So I Guess I Should Endorse Someone for Mayor....

The year's mayoral race has been a big yawn, mostly because of the low key styles of the two men running. Frankly neither candidate for Mayor has made much of an impression on issues that would really prepare NYC for an energy scarce future.

Bloomberg has done an adequate job of taking care of many practical issues that has mollified the middle class, while not irritating the minority communities as much as his predecessor. The smoking ban showed that he was willing to take on quality of life issues that had an impact on people's health and dry cleaning expenses. The property tax increase showed that he was not simply a tax cut crazy right wing nut.

On the issues that I care about in light of the coming energy crunch, he has a pretty mixed bag. He did not fight hard against the MTA's fare increase or proposed service cuts. He originally backed ideas like tolling East River Bridges and building a freight tunnel that would have done much to allievate the incredible volume of trucks that come through the Manhattan central business district every day. But he quickly backed down when faced with minor local opposition. I hope that if he does win a second term, he will have more political freedom to get important projects like that done.

However the primary reason I cannot support him centers around the way he has limited free speech and allowed the NYPD to engage in brutal tactics with protestors and demonstrators at Republican Convention, particularly those on bikes. Since then Bloomberg has labeled the monthly Critical Mass ride a political "demonstration" that requires a permit from the city. As a result, the NYPD has rountinely arrested dozens of people on bikes that are simply riding their bikes together in large numbers - often tackling bikers without warning while they are stopped at red lights or more dangerously, while they are still in motion. This is unacceptable and should be the shame of NYC. This fits with a pattern that Bloomberg has set in restricting the right of large groups of people to gather to make a political statement - particularly the anti-war protests of the Iraq invasion.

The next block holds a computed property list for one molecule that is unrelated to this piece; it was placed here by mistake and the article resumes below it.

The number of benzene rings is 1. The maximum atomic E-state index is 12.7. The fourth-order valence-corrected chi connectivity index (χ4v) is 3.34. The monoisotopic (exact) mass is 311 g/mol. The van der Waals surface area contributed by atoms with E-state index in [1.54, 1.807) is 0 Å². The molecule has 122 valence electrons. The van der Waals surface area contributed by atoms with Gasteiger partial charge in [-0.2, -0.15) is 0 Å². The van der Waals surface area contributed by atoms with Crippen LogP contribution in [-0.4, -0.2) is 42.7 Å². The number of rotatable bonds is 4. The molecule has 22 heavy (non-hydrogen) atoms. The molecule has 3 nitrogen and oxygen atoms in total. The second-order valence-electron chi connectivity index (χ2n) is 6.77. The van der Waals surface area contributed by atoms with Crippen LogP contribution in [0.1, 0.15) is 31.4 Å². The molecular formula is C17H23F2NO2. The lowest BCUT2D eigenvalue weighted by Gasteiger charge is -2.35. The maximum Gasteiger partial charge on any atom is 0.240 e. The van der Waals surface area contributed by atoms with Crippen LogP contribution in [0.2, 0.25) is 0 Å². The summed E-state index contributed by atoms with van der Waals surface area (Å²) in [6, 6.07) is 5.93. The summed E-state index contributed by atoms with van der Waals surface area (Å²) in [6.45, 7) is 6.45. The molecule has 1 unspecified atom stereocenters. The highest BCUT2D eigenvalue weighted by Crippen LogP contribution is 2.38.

As for Freddy Ferrer, he has run a good, honest campaign, talking about issues of social and economic equity, but he has been outspent and is clearly running far back in the polls. He's not an inspiring candidate, but I think he would govern well. He's now really campaigning for a respectable showing after a lifetime of public service. A vote for Ferrer will now most likely simply be a protest vote against Bloomberg's anti free speech policies.

If only my bike hadn't been stolen.  I'd have the opportunity to be run down and arrested.

But that's the price I pay for leaving my friend outside overnight in Brooklyn's Clinton Hill.

Personally, I would like to take this opportunity to express my dismay at the lack of attention to politics in my particular neighborhood... and NYC in general.  Perhaps it's because I came form a town as politically charaged as Madison.  People had a lot less to distract themselves with, and more time to focus on voting.

I have yet to be approached by somebody urging me to register to vote for the Mayoral election.  That being said.  Is there a good place to do so?  I've been living in NYC for 2 months now.  I finally have my world together enough to focus on putting down my name and address on a registration card.

New York is definitely a hard place to get people to focus unless it's something very NIMBY oriented - people work hard and play hard, leave the details on too many things to others to deal with. And I'm sorry Hydro, but the registration deadline passed a few weeks ago. Definitely register though, we will probably have a competitive Governor's and Senator's race next year.